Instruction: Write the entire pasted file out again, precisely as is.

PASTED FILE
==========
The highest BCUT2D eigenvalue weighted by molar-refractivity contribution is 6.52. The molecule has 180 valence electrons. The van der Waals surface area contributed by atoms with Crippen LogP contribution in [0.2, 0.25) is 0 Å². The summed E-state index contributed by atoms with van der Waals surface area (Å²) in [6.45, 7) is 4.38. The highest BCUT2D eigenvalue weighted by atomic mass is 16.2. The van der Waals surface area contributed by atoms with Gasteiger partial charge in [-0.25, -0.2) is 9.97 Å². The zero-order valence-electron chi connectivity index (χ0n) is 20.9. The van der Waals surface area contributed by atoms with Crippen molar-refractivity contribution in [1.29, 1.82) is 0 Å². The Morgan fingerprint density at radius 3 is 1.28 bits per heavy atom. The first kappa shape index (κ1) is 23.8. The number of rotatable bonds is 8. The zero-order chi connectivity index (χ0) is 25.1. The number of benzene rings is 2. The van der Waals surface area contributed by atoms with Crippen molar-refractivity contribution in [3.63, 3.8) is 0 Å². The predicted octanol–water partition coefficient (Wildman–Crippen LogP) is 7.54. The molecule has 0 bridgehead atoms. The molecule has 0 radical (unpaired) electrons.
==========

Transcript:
The highest BCUT2D eigenvalue weighted by molar-refractivity contribution is 6.52. The molecule has 180 valence electrons. The van der Waals surface area contributed by atoms with Crippen LogP contribution in [0.2, 0.25) is 0 Å². The summed E-state index contributed by atoms with van der Waals surface area (Å²) in [6.45, 7) is 4.38. The highest BCUT2D eigenvalue weighted by atomic mass is 16.2. The van der Waals surface area contributed by atoms with Gasteiger partial charge in [-0.25, -0.2) is 9.97 Å². The zero-order valence-electron chi connectivity index (χ0n) is 20.9. The van der Waals surface area contributed by atoms with Crippen molar-refractivity contribution in [1.29, 1.82) is 0 Å². The Morgan fingerprint density at radius 3 is 1.28 bits per heavy atom. The first kappa shape index (κ1) is 23.8. The number of rotatable bonds is 8. The zero-order chi connectivity index (χ0) is 25.1. The number of benzene rings is 2. The van der Waals surface area contributed by atoms with Crippen molar-refractivity contribution in [3.63, 3.8) is 0 Å². The predicted octanol–water partition coefficient (Wildman–Crippen LogP) is 7.54. The molecule has 0 bridgehead atoms. The molecule has 0 radical (unpaired) electrons.